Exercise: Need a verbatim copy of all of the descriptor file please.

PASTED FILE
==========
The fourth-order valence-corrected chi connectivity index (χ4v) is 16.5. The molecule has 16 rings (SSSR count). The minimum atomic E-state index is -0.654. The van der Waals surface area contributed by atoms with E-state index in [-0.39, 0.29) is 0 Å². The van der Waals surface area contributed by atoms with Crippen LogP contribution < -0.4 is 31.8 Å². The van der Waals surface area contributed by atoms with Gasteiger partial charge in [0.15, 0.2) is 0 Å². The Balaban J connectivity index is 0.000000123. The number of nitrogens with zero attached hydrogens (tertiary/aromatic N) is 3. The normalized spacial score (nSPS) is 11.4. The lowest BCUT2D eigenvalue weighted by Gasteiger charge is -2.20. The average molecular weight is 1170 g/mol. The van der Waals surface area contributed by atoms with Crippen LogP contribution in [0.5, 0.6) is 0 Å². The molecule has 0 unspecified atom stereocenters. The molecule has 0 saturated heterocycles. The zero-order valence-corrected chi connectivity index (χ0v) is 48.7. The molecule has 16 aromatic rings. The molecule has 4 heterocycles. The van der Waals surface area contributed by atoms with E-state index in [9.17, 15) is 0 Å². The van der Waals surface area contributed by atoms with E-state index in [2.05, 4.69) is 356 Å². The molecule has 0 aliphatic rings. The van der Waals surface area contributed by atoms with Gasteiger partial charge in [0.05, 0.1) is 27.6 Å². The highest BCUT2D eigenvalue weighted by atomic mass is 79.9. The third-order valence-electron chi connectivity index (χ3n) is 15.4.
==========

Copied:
The fourth-order valence-corrected chi connectivity index (χ4v) is 16.5. The molecule has 16 rings (SSSR count). The minimum atomic E-state index is -0.654. The van der Waals surface area contributed by atoms with E-state index in [-0.39, 0.29) is 0 Å². The van der Waals surface area contributed by atoms with Crippen LogP contribution < -0.4 is 31.8 Å². The van der Waals surface area contributed by atoms with Gasteiger partial charge in [0.15, 0.2) is 0 Å². The Balaban J connectivity index is 0.000000123. The number of nitrogens with zero attached hydrogens (tertiary/aromatic N) is 3. The normalized spacial score (nSPS) is 11.4. The lowest BCUT2D eigenvalue weighted by Gasteiger charge is -2.20. The average molecular weight is 1170 g/mol. The van der Waals surface area contributed by atoms with Crippen LogP contribution in [0.5, 0.6) is 0 Å². The molecule has 0 unspecified atom stereocenters. The molecule has 0 saturated heterocycles. The zero-order valence-corrected chi connectivity index (χ0v) is 48.7. The molecule has 16 aromatic rings. The molecule has 4 heterocycles. The van der Waals surface area contributed by atoms with E-state index in [9.17, 15) is 0 Å². The van der Waals surface area contributed by atoms with E-state index in [2.05, 4.69) is 356 Å². The molecule has 0 aliphatic rings. The van der Waals surface area contributed by atoms with Gasteiger partial charge in [0.05, 0.1) is 27.6 Å². The highest BCUT2D eigenvalue weighted by atomic mass is 79.9. The third-order valence-electron chi connectivity index (χ3n) is 15.4.